The questions that follow are intended to guide readers as they begin to analyze the larger emotional, sociological, and literary elements of this extraordinary novel.
1. When Kit and his friends play the game they call “Death,” they claim they can see the ghosts of children killed in the mine. Are the ghosts that Kit and his friends see real?
2. What do you think makes John Askew, Kit, and Kit’s grandfather able to see ghosts?
3. David Almond calls this book Kit's Wilderness. Why? What is Kit’s “wilderness”?
4. While studying the Ice Age in school, Kit and his classmates are asked to write a story about a young caveman called Lak. How is Kit's own life similar to the story he writes about Lak? How is it different?
5. What is “the pit”? What do you think it represents?
6. The author sets the story in winter. How do the physical landscape and season reflect the characters'’ emotional landscapes and states of mind?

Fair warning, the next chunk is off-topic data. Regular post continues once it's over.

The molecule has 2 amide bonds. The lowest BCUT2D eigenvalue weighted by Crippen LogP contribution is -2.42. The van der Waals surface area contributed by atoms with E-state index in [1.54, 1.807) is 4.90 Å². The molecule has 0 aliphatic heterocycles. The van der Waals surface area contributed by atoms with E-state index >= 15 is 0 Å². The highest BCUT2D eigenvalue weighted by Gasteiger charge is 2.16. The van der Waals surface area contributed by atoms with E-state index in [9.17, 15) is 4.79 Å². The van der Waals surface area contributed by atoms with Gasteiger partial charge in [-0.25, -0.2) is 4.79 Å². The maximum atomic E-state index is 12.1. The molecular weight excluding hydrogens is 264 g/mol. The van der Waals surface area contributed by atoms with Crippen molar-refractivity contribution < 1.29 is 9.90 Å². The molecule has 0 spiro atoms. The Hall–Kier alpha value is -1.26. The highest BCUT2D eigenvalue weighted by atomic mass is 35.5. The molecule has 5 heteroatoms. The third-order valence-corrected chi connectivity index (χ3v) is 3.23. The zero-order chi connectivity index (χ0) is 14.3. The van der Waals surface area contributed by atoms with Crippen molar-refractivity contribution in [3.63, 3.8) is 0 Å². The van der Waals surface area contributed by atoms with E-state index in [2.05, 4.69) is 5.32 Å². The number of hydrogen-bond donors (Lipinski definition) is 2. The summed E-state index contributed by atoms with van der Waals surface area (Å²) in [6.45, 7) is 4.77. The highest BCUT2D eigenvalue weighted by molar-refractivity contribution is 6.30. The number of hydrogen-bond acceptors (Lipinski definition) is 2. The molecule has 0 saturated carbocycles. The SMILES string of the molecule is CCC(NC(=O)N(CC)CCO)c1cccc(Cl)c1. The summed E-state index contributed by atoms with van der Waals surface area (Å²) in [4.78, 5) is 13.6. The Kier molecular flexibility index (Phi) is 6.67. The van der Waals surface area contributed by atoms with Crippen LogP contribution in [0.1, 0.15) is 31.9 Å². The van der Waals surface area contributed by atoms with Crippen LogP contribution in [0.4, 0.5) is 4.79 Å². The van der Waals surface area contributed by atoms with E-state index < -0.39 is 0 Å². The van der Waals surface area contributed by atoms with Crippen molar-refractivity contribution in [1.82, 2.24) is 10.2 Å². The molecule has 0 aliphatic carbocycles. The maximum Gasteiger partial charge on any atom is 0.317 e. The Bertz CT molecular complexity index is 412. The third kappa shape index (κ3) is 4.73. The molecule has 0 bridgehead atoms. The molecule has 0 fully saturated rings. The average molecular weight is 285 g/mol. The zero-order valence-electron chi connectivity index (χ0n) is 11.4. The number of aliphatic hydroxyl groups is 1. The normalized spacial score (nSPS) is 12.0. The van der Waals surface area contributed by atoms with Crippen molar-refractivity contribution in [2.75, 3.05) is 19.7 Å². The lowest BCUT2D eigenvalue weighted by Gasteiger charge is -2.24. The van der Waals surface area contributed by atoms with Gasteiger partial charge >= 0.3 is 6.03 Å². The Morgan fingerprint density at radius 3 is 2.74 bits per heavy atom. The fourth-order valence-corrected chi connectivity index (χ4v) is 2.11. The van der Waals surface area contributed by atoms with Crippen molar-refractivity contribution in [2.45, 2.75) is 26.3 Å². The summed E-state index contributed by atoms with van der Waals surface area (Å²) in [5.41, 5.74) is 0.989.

7. Despite his fading memory, Kit’s grandfather is always able to recognize Allie. Why? What might she represent for him? What might she represent in the story?
8. When Kit’s grandfather gives him treasures from the mine–fossils from the ancient past–Kit slips the ammonite into his pocket and tells himself, “I’d keep it with me always now. A treasure from my grandfather. A gift from the deep, dark past.” What other “gifts” does his grandfather bestow upon Kit?
9. John Askew is perceived as a no-good troublemaker by the townspeople. Is he really as bad as everyone thinks he is? In what ways is he darker? In what ways is he lighter?
10. What is the role of storytelling in Kit's Wilderness? How is storytelling used throughout the novel? In what ways?